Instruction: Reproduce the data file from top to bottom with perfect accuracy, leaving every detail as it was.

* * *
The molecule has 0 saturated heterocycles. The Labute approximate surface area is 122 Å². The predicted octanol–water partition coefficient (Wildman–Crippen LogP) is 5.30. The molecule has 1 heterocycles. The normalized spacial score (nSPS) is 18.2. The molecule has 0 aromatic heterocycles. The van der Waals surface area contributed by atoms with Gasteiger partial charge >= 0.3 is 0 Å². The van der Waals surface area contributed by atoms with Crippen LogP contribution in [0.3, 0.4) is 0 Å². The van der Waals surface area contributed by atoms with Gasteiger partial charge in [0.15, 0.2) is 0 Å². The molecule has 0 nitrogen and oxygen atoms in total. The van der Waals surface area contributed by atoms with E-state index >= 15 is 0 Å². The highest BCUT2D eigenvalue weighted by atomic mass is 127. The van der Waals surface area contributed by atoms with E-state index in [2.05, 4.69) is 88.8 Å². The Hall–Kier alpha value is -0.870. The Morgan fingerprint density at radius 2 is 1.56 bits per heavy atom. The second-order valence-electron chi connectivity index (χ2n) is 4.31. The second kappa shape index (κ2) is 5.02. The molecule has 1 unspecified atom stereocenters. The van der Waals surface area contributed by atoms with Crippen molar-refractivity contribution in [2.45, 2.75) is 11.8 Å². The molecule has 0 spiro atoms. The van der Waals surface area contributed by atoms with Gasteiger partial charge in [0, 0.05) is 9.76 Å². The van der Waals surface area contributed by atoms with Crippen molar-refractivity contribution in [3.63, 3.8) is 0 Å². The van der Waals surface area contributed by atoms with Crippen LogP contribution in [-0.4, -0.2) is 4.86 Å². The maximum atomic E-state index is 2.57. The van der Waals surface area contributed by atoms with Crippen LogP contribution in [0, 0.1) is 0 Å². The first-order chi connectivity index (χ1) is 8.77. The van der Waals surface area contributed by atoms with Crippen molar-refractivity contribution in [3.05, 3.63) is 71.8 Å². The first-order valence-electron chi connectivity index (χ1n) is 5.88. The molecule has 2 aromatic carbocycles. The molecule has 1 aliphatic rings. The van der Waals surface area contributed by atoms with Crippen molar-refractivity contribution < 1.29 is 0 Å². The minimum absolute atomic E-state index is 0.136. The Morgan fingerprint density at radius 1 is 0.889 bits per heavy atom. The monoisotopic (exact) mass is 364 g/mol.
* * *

The molecule has 0 saturated heterocycles. The Labute approximate surface area is 122 Å². The predicted octanol–water partition coefficient (Wildman–Crippen LogP) is 5.30. The molecule has 1 heterocycles. The normalized spacial score (nSPS) is 18.2. The molecule has 0 aromatic heterocycles. The van der Waals surface area contributed by atoms with Gasteiger partial charge >= 0.3 is 0 Å². The van der Waals surface area contributed by atoms with Crippen LogP contribution in [0.3, 0.4) is 0 Å². The van der Waals surface area contributed by atoms with Gasteiger partial charge in [0.15, 0.2) is 0 Å². The molecule has 0 nitrogen and oxygen atoms in total. The van der Waals surface area contributed by atoms with E-state index >= 15 is 0 Å². The highest BCUT2D eigenvalue weighted by atomic mass is 127. The van der Waals surface area contributed by atoms with E-state index in [2.05, 4.69) is 88.8 Å². The Hall–Kier alpha value is -0.870. The Morgan fingerprint density at radius 2 is 1.56 bits per heavy atom. The second-order valence-electron chi connectivity index (χ2n) is 4.31. The second kappa shape index (κ2) is 5.02. The molecule has 1 unspecified atom stereocenters. The van der Waals surface area contributed by atoms with Crippen molar-refractivity contribution in [2.45, 2.75) is 11.8 Å². The molecule has 0 spiro atoms. The van der Waals surface area contributed by atoms with Gasteiger partial charge in [0, 0.05) is 9.76 Å². The van der Waals surface area contributed by atoms with Crippen molar-refractivity contribution in [3.63, 3.8) is 0 Å². The van der Waals surface area contributed by atoms with Crippen LogP contribution in [-0.4, -0.2) is 4.86 Å². The maximum atomic E-state index is 2.57. The van der Waals surface area contributed by atoms with Crippen LogP contribution in [0, 0.1) is 0 Å². The first-order chi connectivity index (χ1) is 8.77. The van der Waals surface area contributed by atoms with Crippen molar-refractivity contribution in [3.05, 3.63) is 71.8 Å². The first-order valence-electron chi connectivity index (χ1n) is 5.88. The molecule has 2 aromatic carbocycles. The molecule has 1 aliphatic rings. The van der Waals surface area contributed by atoms with Crippen molar-refractivity contribution < 1.29 is 0 Å². The minimum absolute atomic E-state index is 0.136. The Morgan fingerprint density at radius 1 is 0.889 bits per heavy atom. The monoisotopic (exact) mass is 364 g/mol.